Social Causes and the Pursuit of Social Beliefs

  • Abstract:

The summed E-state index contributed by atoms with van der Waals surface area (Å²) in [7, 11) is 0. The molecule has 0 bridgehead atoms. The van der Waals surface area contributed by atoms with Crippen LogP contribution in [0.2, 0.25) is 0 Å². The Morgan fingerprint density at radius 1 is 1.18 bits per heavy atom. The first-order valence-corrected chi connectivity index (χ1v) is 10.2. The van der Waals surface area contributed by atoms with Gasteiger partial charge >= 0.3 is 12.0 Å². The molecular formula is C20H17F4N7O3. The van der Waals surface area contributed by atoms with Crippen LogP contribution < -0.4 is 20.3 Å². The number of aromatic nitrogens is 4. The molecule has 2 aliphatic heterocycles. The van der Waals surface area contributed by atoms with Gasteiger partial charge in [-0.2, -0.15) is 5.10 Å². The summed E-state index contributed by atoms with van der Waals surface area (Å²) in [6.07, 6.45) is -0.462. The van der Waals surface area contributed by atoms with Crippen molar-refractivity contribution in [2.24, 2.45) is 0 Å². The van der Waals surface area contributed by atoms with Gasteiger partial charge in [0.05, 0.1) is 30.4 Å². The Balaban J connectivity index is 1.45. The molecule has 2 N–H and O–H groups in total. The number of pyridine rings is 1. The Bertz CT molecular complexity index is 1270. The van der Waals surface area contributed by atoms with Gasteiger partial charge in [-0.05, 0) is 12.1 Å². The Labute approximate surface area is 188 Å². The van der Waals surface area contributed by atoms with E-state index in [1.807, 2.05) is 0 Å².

How do we form beliefs? This is obviously an epistemological, thus philosophical, question. This paper explores the formation of social beliefs in particular, and the social causes that bring them about. I argue that in the modern world, one main social cause, namely the media, presents information and evidence, or ‘evidence’, in such a way, so that given certain assumptions of human psychology (which I will prove with certain experiments done in the field of psychology), people using media make people have certain social beliefs that would be unjustified if the belief formation process had been performed in a more neutral and personal environment. I finally suggest that art could be a way with which people can communicate in a safer environment so that individuals can allow themselves to reason better about their beliefs, and reach justified (and hopefully true) beliefs. I use Aronson’s model of the analogy of pyramid to explain the belief formation process in modern societies. This model shows how it is often the case that the factor that may determine whether an individual becomes more and more confident about a belief he starts to form may even depend on luck, and how it is that while going down at the same side of the pyramid, the conviction of the individual becomes stronger and stronger. I will use extreme examples, like how individuals came to strongly believe that the end of the world would come about on the 21st October 2011 after listening to Harold Camping on the radio. I will explain why art could help individuals form social beliefs in a safer environment and open the floor for discussion. My project has been inspired by the event ‘Truths, beliefs, convictions’ which took place at King’s College London, by Dr Kris de Meyer.